In this thread we discuss your process.
Your freelance process, not your Netflix selection procedure or your mating ritual.
Although… your mating ritual is bound to be funnier. Alright, let me update the thread topic:
The thread where we talk about your process and maybe mating rituals (if they’re weird, like bringing a miniature karaoke machine with you everywhere you go, because you do a wicked Steven Tyler impression and you’re the kinda person who says things like, “chicks dig air guitar”)
No. I’ve re-decided. Let’s keep it strictly to your freelance process.
As a songwriter, my freelance career and my in person - pro writing career can look very different. In person, I’m working with an artist or production team who’s body of work is the launching pad of our new artistic pursuits. It’s my job to factor in their career trajectory, what they’ve said previously, what they haven’t said and what portion of those statements (melodically and philosophically) have to remain in place to retain an audience’s interest. Then I’m taxed with moving the needle. This is an example of contracted work - and it’s entirely different than staff writing, which has its own process.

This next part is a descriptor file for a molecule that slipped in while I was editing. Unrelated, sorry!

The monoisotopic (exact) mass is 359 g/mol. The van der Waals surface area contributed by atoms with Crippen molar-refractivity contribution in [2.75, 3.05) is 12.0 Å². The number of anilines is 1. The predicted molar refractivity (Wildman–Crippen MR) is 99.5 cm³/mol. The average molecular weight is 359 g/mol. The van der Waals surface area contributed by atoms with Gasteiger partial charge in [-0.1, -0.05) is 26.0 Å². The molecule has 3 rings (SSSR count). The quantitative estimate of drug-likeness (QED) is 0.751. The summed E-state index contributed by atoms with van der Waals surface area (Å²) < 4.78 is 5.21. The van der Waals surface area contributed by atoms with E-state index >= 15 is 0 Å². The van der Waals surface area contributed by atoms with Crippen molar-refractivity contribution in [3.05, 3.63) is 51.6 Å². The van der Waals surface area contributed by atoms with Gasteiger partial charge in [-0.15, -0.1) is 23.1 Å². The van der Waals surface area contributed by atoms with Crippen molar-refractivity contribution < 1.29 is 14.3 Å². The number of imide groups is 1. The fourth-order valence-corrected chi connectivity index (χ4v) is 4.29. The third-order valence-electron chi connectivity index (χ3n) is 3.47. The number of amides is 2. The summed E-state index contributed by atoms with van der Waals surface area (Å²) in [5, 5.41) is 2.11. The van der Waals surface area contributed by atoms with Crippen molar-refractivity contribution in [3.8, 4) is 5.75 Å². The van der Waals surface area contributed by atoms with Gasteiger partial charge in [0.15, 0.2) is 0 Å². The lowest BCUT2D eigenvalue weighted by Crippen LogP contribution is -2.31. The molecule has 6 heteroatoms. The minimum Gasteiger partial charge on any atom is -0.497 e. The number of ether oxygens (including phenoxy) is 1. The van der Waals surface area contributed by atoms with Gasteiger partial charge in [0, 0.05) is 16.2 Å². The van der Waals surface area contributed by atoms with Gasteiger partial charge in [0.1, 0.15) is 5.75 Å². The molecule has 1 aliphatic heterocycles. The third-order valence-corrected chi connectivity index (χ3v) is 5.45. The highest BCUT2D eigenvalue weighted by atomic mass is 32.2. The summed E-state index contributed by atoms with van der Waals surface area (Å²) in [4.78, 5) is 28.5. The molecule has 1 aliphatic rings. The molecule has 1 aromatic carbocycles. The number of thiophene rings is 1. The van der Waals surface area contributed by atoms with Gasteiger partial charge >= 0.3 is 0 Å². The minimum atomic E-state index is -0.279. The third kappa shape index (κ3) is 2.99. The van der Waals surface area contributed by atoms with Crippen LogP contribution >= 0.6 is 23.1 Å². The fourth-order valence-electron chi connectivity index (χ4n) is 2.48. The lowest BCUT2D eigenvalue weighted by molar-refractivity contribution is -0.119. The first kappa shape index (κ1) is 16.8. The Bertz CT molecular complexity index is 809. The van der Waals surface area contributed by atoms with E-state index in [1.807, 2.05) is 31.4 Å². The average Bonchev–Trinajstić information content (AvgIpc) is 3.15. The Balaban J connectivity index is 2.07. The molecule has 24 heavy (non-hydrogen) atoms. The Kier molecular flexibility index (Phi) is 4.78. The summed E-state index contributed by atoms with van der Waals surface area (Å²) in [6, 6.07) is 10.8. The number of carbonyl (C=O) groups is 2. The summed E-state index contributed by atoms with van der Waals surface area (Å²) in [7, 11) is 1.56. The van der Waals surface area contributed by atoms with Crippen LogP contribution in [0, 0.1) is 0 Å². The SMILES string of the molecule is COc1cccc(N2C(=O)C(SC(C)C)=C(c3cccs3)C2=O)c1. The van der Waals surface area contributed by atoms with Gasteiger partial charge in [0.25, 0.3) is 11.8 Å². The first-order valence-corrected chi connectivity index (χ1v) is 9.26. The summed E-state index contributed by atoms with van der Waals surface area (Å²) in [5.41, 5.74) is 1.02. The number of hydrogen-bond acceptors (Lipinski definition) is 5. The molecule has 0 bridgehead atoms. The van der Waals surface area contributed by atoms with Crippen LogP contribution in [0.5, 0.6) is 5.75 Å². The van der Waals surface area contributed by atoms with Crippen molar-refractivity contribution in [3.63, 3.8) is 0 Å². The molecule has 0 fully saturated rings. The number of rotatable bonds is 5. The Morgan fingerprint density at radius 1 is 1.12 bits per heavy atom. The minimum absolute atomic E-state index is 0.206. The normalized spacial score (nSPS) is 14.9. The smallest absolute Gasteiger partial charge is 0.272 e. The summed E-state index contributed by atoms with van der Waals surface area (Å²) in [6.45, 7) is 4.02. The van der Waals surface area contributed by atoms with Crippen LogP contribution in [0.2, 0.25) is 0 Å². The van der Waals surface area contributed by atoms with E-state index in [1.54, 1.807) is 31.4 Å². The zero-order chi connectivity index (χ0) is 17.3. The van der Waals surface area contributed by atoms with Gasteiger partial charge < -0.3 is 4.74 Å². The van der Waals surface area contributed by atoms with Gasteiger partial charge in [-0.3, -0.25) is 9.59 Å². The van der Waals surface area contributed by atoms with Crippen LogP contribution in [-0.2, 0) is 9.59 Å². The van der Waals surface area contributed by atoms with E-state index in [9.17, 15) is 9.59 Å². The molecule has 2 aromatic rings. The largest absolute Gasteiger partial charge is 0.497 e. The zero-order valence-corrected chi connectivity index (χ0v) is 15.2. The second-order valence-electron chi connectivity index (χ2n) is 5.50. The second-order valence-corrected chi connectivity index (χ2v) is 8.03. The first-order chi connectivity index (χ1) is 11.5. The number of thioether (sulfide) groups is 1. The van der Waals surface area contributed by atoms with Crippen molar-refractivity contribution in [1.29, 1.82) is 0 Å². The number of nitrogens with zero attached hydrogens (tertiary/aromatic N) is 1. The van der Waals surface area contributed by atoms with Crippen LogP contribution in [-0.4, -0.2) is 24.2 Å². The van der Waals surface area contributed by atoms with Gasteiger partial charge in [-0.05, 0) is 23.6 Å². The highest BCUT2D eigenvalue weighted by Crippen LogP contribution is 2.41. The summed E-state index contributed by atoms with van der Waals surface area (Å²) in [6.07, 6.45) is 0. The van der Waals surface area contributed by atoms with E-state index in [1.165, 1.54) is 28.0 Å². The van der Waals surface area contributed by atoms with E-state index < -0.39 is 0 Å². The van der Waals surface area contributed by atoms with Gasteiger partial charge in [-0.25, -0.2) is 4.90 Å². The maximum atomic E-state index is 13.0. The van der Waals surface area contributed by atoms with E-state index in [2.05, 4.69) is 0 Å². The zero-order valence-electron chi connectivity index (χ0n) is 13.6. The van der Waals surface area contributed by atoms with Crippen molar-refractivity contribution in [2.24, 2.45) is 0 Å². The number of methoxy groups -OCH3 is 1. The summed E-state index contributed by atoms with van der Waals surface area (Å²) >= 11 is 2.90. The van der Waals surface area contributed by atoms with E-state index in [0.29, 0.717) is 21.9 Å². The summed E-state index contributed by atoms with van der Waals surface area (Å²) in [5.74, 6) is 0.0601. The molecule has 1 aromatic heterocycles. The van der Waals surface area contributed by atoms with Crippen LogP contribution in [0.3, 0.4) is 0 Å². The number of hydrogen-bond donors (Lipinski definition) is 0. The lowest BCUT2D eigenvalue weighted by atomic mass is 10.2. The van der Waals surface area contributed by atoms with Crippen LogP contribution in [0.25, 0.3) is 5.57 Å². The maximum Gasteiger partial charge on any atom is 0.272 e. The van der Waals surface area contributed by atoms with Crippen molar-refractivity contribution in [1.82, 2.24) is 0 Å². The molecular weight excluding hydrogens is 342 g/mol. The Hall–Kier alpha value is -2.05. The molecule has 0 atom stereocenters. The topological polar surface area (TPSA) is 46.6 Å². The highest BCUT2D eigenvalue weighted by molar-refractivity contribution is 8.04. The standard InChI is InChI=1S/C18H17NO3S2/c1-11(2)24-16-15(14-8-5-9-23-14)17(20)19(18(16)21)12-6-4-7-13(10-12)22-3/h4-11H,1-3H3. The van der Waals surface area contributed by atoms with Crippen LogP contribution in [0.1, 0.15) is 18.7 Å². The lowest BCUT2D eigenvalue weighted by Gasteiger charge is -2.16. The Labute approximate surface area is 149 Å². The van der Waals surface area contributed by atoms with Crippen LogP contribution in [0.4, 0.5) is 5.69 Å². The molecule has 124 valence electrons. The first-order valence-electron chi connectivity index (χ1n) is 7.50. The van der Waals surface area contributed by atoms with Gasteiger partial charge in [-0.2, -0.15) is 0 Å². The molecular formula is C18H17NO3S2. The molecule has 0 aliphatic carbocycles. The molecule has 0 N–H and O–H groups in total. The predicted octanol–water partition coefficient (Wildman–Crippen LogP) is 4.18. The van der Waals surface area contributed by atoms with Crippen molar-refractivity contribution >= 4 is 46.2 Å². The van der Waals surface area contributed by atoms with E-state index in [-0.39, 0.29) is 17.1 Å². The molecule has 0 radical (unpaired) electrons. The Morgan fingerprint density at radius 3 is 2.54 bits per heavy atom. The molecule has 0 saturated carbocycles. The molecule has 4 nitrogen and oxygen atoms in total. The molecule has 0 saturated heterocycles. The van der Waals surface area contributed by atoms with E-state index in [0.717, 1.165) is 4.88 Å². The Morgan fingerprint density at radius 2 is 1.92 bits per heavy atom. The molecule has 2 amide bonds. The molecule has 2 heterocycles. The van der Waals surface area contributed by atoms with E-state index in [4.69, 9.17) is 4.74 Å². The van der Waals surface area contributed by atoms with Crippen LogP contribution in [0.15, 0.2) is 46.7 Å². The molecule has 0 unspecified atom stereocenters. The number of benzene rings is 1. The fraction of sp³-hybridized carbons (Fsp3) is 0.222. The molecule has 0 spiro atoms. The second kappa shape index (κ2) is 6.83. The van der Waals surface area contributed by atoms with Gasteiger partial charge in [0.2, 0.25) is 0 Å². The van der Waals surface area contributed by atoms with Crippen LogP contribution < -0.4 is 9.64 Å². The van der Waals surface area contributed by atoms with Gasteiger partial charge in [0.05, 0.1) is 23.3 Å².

None of these metrics may apply to freelancing.
But there are similarities. So the initial process remains the same:
listen to A-Ha’s “Take on Me” and convince myself that a thread of inspiration exists between this new country artist I’m writing for and my having listened to “take on me.” Otherwise, it’s just me dancing around my kitchen to “take on me.” I prefer to see it as “gathering information.”
Ask my new client every single question that could ever be asked, ever. I want to know every thing about anything that they have ever even dreamed that a song could accomplish. When I set out to write that song, I want to be so familiar with their headspace that their voice is paying rent in my imagination.
I get more coffee.
This is my initial process (give or take 400 other intricate things happening that actually speak to getting work done).
I’d like to know your process.
- What you do. The main thing.
- Where you start
- What you need to launch